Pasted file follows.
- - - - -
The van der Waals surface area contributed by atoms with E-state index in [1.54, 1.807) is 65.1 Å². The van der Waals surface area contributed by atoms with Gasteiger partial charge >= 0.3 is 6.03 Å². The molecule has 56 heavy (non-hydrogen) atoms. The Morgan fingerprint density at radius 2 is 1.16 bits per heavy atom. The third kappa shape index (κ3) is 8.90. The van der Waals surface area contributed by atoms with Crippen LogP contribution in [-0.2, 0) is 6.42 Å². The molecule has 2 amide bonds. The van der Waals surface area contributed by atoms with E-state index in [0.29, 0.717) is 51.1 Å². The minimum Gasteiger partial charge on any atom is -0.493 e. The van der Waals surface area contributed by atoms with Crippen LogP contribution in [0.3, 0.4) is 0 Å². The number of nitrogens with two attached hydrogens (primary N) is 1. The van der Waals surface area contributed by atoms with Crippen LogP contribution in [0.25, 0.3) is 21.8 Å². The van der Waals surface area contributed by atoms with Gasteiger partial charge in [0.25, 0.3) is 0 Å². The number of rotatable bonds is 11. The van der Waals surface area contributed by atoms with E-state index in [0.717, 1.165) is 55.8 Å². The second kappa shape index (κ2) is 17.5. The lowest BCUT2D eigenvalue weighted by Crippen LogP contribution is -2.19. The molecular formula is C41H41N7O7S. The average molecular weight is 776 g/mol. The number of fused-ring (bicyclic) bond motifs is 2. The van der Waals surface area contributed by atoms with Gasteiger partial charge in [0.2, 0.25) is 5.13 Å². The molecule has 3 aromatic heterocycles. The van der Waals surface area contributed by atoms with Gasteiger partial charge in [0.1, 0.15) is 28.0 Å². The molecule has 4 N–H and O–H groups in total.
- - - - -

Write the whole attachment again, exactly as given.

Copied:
The van der Waals surface area contributed by atoms with E-state index in [1.54, 1.807) is 65.1 Å². The van der Waals surface area contributed by atoms with Gasteiger partial charge >= 0.3 is 6.03 Å². The molecule has 56 heavy (non-hydrogen) atoms. The Morgan fingerprint density at radius 2 is 1.16 bits per heavy atom. The third kappa shape index (κ3) is 8.90. The van der Waals surface area contributed by atoms with Crippen LogP contribution in [-0.2, 0) is 6.42 Å². The molecule has 2 amide bonds. The van der Waals surface area contributed by atoms with E-state index in [0.29, 0.717) is 51.1 Å². The minimum Gasteiger partial charge on any atom is -0.493 e. The van der Waals surface area contributed by atoms with Crippen LogP contribution in [0.3, 0.4) is 0 Å². The number of nitrogens with two attached hydrogens (primary N) is 1. The van der Waals surface area contributed by atoms with Crippen LogP contribution in [0.25, 0.3) is 21.8 Å². The van der Waals surface area contributed by atoms with Gasteiger partial charge in [0.25, 0.3) is 0 Å². The number of rotatable bonds is 11. The van der Waals surface area contributed by atoms with E-state index in [0.717, 1.165) is 55.8 Å². The second kappa shape index (κ2) is 17.5. The lowest BCUT2D eigenvalue weighted by Crippen LogP contribution is -2.19. The molecular formula is C41H41N7O7S. The average molecular weight is 776 g/mol. The number of fused-ring (bicyclic) bond motifs is 2. The van der Waals surface area contributed by atoms with Gasteiger partial charge in [0.2, 0.25) is 5.13 Å². The molecule has 3 aromatic heterocycles. The van der Waals surface area contributed by atoms with Gasteiger partial charge in [0.1, 0.15) is 28.0 Å². The molecule has 4 N–H and O–H groups in total.